Cybercriminal receives four years behind bars for selling compromised credit card informaiton.
John Telusma, 37 (also known as “Peterlliot”) of Brooklyn, New York, was sentenced to four years behind bars this month for purchasing stolen credit cards or compromised credit card data and helping other members of the Infraud Organization to make a profit. Created in Ukraine in 2010 by Svyatoslav Bondarenko, the Infraud Organization was a transnational cybercrime enterprise which acquired and sold illegal eCommerce items such as individual’s identities, credit cards, malware, and other contraband. It was taken down by federal authorities in 2018.
“[Infraud] was the premier one-stop shop for cybercriminals worldwide,” explained Deputy Assistant Attorney General David Rybicki at the time of its takedown. It had just under 11,000 approved “members” during its peak who were registered to buy and sell on its marketplace and operated under the company’s motto “In Fraud We Trust.”
“Infraud operated like a business to facilitate cyberfraud on a global scale,” added Acting Assistant Attorney General John Cronan.
Members of the Organization would develop and deploy malware to decrypt password-protected personal information that could be sold on the marketplace. Its members also obtained and sold more than four million stolen credit and debit card numbers, costing its victims greater than $568 million dollars.
Telusma pleaded guilty in the District of Nevada to “one count of racketeering conspiracy” back in fall of last year. Racketeering is a type of federal crime in which money is extorted by threat or force. Documents show “the defendant joined the Infraud Organization in August 2011, maintaining his membership for five and a half years. Telusma was among the most prolific and active members of the Infraud Organization, purchasing and fraudulently using compromised credit card numbers for his own personal gain.”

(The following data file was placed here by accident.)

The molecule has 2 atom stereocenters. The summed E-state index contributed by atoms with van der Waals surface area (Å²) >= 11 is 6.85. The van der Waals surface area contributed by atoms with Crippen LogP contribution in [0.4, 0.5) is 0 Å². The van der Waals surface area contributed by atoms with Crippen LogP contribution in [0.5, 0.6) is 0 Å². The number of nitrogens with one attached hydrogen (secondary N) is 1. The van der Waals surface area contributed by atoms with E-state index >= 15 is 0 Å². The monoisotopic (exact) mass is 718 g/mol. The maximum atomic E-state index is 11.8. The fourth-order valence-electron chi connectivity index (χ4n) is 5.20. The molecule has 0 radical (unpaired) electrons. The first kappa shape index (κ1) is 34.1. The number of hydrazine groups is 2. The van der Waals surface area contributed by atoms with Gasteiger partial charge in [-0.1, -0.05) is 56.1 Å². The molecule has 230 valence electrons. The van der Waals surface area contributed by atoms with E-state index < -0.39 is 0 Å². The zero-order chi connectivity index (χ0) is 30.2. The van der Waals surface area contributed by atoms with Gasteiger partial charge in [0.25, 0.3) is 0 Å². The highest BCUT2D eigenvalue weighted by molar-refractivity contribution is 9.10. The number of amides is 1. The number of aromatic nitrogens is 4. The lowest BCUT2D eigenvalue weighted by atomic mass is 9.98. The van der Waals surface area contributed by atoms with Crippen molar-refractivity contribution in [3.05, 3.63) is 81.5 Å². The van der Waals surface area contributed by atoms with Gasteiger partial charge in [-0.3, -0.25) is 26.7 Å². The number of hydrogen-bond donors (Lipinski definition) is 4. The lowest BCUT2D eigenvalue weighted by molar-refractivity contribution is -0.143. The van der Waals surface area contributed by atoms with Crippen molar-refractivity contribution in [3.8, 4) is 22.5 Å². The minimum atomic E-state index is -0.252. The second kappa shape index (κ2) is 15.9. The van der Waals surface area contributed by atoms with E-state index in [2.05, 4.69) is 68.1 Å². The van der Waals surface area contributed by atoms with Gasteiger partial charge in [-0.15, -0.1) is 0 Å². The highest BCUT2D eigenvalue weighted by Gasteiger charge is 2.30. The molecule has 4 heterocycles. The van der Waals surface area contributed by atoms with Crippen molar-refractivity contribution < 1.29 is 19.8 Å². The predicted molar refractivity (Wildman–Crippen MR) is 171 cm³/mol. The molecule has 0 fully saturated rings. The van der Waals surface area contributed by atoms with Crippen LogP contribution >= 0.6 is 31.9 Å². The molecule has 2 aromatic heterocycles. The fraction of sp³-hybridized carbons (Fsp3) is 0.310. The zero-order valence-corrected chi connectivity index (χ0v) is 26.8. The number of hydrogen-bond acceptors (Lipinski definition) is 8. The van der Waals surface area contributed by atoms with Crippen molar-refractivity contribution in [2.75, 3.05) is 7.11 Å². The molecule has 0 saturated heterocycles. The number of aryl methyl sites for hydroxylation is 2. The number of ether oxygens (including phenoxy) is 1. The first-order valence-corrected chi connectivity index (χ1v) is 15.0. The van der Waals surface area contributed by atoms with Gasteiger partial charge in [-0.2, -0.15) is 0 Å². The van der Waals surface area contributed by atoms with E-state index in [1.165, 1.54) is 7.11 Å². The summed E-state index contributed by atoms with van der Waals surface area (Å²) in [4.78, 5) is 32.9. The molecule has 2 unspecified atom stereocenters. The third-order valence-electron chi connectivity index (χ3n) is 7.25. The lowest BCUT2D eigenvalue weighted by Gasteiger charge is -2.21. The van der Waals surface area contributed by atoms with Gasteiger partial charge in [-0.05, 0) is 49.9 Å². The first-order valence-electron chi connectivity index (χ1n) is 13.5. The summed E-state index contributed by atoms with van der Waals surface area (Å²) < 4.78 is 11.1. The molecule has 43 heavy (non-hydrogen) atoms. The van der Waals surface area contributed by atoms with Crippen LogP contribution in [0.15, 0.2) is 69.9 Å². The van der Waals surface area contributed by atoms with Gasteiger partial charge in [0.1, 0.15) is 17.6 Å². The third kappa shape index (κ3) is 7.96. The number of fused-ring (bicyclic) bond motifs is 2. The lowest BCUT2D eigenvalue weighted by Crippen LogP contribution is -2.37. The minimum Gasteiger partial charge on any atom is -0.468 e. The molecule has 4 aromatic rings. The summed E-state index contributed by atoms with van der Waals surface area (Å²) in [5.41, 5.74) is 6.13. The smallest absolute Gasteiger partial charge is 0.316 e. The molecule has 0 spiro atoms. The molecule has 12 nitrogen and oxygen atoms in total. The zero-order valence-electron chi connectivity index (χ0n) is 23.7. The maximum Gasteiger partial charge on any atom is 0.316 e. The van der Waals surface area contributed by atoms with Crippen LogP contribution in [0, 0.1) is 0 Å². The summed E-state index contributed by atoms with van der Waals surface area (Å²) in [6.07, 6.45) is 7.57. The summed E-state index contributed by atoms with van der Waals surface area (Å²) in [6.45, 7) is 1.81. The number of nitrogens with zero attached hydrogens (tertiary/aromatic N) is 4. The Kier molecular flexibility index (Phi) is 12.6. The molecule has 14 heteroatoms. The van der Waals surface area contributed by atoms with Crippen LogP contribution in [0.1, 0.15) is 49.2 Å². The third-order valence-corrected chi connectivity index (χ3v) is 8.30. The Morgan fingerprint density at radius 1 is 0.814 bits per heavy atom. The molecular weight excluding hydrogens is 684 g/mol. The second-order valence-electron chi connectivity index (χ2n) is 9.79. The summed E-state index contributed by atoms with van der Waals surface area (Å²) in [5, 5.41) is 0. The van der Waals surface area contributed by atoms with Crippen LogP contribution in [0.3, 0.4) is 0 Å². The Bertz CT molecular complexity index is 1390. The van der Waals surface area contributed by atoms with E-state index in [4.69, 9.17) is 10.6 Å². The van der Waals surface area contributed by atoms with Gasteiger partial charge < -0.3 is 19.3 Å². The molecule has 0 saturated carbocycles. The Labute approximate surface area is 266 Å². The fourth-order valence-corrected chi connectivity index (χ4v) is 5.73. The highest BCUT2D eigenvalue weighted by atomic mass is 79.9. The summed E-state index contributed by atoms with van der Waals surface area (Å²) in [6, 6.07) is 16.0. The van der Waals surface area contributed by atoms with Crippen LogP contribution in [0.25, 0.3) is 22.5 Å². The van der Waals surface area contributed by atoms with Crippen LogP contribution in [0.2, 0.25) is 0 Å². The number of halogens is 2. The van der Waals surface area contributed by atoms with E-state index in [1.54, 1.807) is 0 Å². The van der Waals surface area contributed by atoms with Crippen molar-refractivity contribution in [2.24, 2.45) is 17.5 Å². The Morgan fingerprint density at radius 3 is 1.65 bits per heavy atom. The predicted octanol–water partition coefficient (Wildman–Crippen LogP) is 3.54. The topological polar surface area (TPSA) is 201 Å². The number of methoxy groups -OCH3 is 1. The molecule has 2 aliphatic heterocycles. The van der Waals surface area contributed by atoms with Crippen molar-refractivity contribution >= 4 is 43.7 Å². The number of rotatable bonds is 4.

More than a dozen other members of the illicit organization have been indicted for their involvement. Federal authorities have captured individuals from all over the world, including the United States, France, Britain, Egypt, Pakistan, Kosovo, Serbia, Bangladesh, Canada and Australia. Only some have been sentenced to date. These are:
“Infraud co-founder Sergey Medvedev, 34, also known as “Stells”, of Russia, who was sentenced to a decade behind bars;
Malware developer Valerian Chiochiu, 32, also known as “Onassis,” of California, who was sentenced to ten years in prison;
VIP Member Arnaldo Sanchez Torteya, 35, also known as “Elroncoluna,” of Mexico, who was sentenced to eight years in prison;
VIP Member Edgar Rojas, 31 also known as “Guapo,” of Venezuela, who was sentenced to eight years in prison;
ATM skimmer Jose Gamboa, 35, also known as “Rafael101,” of California, who was sentenced to eight years in prison; and
VIP Member Pius Wilson, 35 also known as “FDIC,” of New York, who was sentenced to seven years in prison.”
Law enforcement has warned that there are still other members at-large, and authorities are pursuing all creditable leads that result in their capture.
Assistant Attorney General Kenneth A. Polite, Jr. of the Department of Justice’s Criminal Division and Acting Special Agent in Charge Lucia Cabral-DeArmas of Homeland Security Investigations (HSI) Las Vegas made the announcement regarding Telusma’s sentencing. Alexander Gottfried of the Department of Justice’s Organized Crime and Gang Section prosecuted the case.